As an observer to the game, the first rule to understand is that the teams change direction each time a goal is scored.
Thereafter many of the rules relate to the line of the ball, which cannot be crossed once a right of play has been established. This is an often argued point, but the basic concept is that the right of play is established by the player who hit the ball and thereafter that line of the ball cannot be crossed by other players. Instead they must use other tactics, such as riding off or hooking to take the ball off the other team. In this regard polo is a very different game to other ball sports such as football, rugby or hockey in that irrespective of which direction a team is trying to score, all players on the pitch always ride in the same direction.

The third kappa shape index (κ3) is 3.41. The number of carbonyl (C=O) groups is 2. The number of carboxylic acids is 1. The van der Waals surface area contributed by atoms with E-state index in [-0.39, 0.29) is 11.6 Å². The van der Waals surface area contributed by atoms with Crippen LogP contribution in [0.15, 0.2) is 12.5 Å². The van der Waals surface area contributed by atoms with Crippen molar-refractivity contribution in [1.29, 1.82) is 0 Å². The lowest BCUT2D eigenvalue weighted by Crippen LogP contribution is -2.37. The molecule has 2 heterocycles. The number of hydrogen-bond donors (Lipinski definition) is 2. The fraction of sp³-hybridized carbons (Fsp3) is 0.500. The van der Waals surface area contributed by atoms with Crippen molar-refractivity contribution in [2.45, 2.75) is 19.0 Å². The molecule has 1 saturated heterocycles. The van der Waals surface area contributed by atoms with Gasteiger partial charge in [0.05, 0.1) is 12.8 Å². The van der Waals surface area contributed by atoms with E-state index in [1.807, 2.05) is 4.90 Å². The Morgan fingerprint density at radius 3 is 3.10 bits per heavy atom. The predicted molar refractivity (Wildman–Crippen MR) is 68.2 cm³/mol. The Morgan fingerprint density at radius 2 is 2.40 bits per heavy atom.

Because the rules are so specific to the sport they are not easy to grasp, but vital if you are going to be able to successfully play in tournaments.
Fouls lead to penalties which lead to goals so a good polo player needs to understand the rules well and minimise the fouls made on the pitch.
We recognise how important it is to avoid fouls and organise training sessions specifically focussed on understanding how the rules translate to the pitch in order to make our members more rounded players.